F1 2019 figures highest since 2012, but UK drops


Chase Carey responds to 'strange' FOPA criticism

The Formula 1 Organisation has released their official viewing figures for 2019 and they’re the highest cumulative figures since 2012 across all broadcasting formats.

After wrapping up the final season of the decade, Liberty Media and the Formula 1 Organisation have released their viewing figures for the global sport throughout the 2019 season and, across all regions, a 9% increase over the 2018 season has been recorded.

With a lot of emerging territories, influenced by a number of external factors, these figures could be easily offset to hide what could be a devastating down turn in viewership in the locations that are considered core to Formula 1, one of those being Britain.

Sky Sport’s new Formula 1 contract, which gave them exclusive rights to broadcast all the races throughout the season, bar one, the British GP which was also shown on Channel 4, saw an 8.6 million drop in views across the season.

Although, as Britain suffered a major downturn in views, territories in new key areas saw a huge increase in people signing up to view the sport, such as Poland (256% increase) and the Middle East and North Africa (MENA) region (228% increase).

These large increases can be put down to the return of Robert Kubica and other contract related deals such as the MBC Group which are the largest free to air broadcasting group in the Middle East and North African region, this allowed for much increased levels of exposure around the sport across the season.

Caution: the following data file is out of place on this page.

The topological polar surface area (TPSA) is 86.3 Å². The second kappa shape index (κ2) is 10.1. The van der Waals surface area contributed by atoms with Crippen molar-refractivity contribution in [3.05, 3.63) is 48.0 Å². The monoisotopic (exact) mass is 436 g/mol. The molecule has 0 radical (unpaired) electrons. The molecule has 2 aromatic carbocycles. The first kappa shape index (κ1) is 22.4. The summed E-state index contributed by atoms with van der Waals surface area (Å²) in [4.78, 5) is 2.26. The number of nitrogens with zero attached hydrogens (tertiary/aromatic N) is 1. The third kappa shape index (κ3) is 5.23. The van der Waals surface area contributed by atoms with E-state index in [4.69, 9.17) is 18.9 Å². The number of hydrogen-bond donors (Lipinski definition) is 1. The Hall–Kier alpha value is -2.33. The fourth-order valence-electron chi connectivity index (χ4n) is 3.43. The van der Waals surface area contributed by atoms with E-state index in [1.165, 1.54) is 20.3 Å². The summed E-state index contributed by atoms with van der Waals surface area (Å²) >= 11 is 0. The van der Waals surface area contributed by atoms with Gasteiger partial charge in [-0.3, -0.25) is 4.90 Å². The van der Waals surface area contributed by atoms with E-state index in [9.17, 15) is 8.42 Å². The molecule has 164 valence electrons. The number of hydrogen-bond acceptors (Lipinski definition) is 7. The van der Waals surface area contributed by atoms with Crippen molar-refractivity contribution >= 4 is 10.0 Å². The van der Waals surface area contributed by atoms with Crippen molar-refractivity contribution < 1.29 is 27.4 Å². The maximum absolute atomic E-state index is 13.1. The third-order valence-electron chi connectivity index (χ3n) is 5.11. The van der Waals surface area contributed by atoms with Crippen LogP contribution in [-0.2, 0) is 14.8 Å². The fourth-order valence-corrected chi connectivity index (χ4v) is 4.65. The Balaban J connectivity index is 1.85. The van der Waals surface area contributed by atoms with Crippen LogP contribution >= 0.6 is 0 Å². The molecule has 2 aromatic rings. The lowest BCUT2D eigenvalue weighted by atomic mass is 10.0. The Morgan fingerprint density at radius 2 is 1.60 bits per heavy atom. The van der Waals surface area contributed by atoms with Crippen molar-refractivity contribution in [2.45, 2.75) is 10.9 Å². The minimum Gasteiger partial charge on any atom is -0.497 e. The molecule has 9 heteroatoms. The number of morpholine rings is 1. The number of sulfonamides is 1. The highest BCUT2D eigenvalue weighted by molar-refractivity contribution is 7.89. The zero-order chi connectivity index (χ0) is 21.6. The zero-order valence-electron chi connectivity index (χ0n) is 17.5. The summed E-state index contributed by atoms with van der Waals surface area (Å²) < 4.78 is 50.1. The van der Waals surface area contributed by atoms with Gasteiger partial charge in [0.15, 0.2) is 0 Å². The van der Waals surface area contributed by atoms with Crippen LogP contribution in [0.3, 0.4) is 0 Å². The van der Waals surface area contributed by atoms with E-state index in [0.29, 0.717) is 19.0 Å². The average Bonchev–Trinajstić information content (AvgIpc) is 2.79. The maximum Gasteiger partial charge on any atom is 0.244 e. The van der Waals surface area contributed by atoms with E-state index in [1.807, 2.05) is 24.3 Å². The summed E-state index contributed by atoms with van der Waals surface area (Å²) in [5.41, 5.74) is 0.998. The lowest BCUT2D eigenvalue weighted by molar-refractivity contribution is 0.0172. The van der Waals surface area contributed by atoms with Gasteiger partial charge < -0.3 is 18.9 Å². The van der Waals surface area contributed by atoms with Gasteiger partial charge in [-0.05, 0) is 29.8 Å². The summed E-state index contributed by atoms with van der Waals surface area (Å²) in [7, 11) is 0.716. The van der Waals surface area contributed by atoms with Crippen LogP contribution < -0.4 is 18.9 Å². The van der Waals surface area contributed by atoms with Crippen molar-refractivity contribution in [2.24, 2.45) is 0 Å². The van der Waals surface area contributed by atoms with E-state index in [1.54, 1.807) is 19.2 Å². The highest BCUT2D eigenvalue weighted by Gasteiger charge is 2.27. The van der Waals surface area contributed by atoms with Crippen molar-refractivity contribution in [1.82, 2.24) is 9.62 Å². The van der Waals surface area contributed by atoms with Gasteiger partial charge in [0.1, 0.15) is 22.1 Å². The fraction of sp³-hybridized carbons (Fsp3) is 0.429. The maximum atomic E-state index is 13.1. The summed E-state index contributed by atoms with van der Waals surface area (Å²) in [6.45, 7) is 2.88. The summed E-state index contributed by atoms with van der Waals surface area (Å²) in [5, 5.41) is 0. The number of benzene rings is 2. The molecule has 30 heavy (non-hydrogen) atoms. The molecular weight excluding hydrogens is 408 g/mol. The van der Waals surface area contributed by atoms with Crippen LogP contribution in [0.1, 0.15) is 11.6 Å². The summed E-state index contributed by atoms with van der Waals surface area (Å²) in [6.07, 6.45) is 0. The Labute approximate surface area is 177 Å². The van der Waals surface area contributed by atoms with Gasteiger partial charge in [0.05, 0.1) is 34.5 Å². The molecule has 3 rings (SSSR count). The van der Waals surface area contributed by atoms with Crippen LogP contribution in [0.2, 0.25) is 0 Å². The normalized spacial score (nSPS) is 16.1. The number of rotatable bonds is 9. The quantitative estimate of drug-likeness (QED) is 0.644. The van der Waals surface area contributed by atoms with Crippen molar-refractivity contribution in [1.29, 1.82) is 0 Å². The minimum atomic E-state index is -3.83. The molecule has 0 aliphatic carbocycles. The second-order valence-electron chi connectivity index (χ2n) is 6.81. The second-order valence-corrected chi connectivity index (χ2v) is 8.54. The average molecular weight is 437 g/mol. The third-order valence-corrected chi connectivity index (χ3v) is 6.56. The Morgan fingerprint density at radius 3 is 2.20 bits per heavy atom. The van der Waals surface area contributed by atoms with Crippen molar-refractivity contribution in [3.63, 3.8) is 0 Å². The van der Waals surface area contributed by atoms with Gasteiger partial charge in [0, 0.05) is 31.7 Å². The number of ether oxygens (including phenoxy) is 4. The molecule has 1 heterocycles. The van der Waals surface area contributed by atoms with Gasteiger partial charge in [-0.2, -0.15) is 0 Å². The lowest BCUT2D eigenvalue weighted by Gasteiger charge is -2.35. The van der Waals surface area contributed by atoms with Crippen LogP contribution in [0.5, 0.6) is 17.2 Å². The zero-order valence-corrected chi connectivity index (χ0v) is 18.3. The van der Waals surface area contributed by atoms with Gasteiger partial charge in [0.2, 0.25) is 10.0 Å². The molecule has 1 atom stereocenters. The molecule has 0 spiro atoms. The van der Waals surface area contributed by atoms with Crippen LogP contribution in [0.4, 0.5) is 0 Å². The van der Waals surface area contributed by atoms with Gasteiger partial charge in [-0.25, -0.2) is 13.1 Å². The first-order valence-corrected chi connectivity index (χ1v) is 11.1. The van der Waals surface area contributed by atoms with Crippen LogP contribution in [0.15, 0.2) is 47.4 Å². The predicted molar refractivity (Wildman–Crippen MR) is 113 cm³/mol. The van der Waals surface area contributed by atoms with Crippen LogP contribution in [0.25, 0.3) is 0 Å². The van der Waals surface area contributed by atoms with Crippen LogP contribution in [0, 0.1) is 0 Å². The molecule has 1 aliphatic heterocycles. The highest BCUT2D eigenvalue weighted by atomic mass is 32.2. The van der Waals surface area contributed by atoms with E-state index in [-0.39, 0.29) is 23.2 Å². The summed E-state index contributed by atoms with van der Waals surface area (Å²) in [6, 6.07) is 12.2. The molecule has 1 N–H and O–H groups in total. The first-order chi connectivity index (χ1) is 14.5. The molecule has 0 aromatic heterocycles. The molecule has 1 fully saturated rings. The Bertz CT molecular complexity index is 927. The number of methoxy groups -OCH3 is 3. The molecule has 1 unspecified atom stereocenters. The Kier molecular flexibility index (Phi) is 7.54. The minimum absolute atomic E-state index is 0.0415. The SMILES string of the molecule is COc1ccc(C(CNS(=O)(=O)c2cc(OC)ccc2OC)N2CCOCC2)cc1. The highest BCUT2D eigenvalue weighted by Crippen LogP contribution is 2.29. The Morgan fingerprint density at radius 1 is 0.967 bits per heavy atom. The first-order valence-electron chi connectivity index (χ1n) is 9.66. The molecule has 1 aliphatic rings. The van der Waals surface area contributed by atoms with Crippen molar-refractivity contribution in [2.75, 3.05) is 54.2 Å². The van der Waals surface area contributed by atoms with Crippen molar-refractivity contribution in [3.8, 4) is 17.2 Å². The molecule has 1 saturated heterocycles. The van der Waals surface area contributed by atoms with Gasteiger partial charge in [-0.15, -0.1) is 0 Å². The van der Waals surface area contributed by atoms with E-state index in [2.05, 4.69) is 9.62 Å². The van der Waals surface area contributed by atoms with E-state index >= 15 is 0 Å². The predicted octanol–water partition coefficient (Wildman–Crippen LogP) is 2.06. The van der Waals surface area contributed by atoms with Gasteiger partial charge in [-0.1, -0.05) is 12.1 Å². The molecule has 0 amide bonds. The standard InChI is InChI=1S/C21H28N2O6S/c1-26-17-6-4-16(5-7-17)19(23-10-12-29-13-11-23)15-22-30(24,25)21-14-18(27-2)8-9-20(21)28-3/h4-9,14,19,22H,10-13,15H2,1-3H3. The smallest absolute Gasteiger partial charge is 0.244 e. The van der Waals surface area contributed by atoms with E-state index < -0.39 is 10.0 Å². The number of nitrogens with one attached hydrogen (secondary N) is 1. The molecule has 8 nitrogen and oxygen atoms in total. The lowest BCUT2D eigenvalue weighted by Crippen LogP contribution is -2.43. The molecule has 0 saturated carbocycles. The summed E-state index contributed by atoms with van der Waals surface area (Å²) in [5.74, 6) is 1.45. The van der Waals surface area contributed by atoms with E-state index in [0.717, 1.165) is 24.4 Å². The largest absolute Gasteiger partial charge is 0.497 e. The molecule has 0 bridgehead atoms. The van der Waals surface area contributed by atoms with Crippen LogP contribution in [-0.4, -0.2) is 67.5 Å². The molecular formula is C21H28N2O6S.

F1’s director of media rights, Ian Holmes, commented further on what the numbers meant for Formula 1, he said: “It shows that engagement with F1 has increased significantly year on year. We have a similar size group of people watching more content and for longer than they did a year ago.”

“This was of course helped by more compelling races and a more engaged fan base who have increased the amount of content that they are watching compared to 2018. We have found this with all F1 touch points.”

The likes of Max Verstappen becoming more prominent within the sport has also shown a significant benefit to viewer interest and loyalty to watching the sport as viewership within the Netherlands rose 56%.

The viewing numbers for Britain, one of Liberty Media’s key territories was not readily available in the report but figures show a 13.6% decrease, even with Lewis Hamilton going on to win his sixth title this season.

Ventures and new content ideas such as Netflix’s production ‘Drive to Survive’ has most definitely reinvigorated some older fans and brought in new ones who otherwise may not have had an easy way into viewing the sport.

Although, regardless of free-to-air Formula 1 being available or all races being entirely subscription based, it seems as though the deciding factor on whether people will watch or not, is quite simply how exciting the races are and if the championship is worth focusing on.

Formula 1’s viewership may be growing across new and emerging regions, but repetitive, stale racing and expensive subscription prices in existing markets could cause viewers to start walking away faster than expected.

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